Tyller Gummersall’s passion for music began at an extremely young age. Growing up in an artistic family on ranches in Southwest Colorado (where he still rides and helps at branding, and roundups), Gummersall got his first guitar and won his first talent contest at age eight - and from there, there was no looking back. Gummersall started taking lessons from national flat pick champion Gary Cook, fronting his own band and traveling to and from Nashville to sharpen his craft. Recently, he released his fourth album, Long Ride Home, which was produced by Lloyd Maines. Tyller graciously took the time to call and chat about his musical roots, working with a legend, the album and more.
At age eight you got your first guitar, and your path just seemed totally set.
(Laughing) I was singing since I was a little kid, like a song or two here and there with an adult band, then, when I was eight I started taking guitar lessons, and at fourteen or fifteen started playing in country cover bands and writing my own songs.
I always knew music was what I wanted to do in life, I just needed to figure out how to do it. I come from a very artistic family; my dad is an abstract painter, my mom is a photographer, my one brother is an actor and my other brother is a producer. I grew up in that type of artistic environment, so when I showed interest in pursuing music I had plenty of support to chase that dream. Not every family is encouraging in that way, so I feel very fortunate to have that.
The new album is traditional, and for being so young it’s like you have an old musical soul. Did you grow up listening to classic country?
I identified with the rural lifestyle and the rural music that went along with it from a young age, but I grew up listening to lots of different stuff. In the studio, my Dad would listen to B.B. King, John Lee Hooker, and Miles Davis….my middle name is even Miles. My brothers listened to Tom Petty and The Beach Boys. In terms of country, Garth Brooks, George Strait and Hank Williams Senior are huge influences; “Hey Good Lookin” was one of the first songs I learned.
At fifteen you started having experiences that most people only dream about. Lessons from Gary Cook, working with members of Ryan Adams’ and John Prine’s bands and being mentored by Tony Arrata; all leading up to working with Lloyd Maines. How did this all come about?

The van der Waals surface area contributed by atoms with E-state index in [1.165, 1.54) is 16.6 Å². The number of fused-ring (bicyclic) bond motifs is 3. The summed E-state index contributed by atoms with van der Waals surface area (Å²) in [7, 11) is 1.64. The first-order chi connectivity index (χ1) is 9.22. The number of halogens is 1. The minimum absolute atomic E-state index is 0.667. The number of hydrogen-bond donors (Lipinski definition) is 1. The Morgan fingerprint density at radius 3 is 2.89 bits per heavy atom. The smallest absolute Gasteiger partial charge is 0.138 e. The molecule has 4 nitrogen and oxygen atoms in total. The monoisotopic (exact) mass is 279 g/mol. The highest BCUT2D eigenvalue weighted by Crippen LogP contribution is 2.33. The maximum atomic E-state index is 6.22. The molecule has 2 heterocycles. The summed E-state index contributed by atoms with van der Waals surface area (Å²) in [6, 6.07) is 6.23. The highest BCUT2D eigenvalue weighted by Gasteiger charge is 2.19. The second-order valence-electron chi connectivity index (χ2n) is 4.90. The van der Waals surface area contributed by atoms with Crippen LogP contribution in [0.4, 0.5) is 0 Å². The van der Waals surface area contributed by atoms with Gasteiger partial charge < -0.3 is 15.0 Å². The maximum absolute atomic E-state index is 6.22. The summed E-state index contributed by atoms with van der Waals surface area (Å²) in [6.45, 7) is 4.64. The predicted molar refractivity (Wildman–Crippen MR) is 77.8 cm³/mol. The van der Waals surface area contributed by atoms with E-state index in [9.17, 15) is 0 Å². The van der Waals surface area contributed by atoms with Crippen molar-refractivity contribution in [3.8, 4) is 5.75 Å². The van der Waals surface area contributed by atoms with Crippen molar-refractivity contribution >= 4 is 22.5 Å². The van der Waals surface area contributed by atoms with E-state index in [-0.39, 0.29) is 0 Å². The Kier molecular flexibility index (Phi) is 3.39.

Between the ages of fifteen and twenty, I really started going for it as a professional singer-songwriter. I kept going back and forth to Nashville, and meeting people like Tony Arata [Garth Brook's "The Dance"], who became a mentor to me. My mom took photos of Robert Earl Keen for Cowboys and Indians magazine when he played Durango, and we got to talking with his manager, asking her who were the good guys in the business to work with. She gave us Lloyd Maines' email and we started a correspondence, which has been going on for six years now.
I kept checking in with him while I continued to work on my songwriting and travel back and forth to Nashville, where I did a lot of songwriter’s rounds. For a little while I thought maybe I just wanted to be a songwriter, so I inserted myself in that scene. But at the end of the day, what I wanted to write wasn’t necessarily what was getting played on country radio, and if you want to write in Nashville, that’s what you have to do. So I decided I could say what I wanted to say better being an artist and performing my own material. Then about a year ago, Llyod asked me to send him some songs. I sent him thirty, and he picked out eleven, which was a huge deal to me. From there we started the process of moving forward and making a record.
Being such a young artist and working with someone so revered, was it exciting, nerve wracking or a mix of emotions?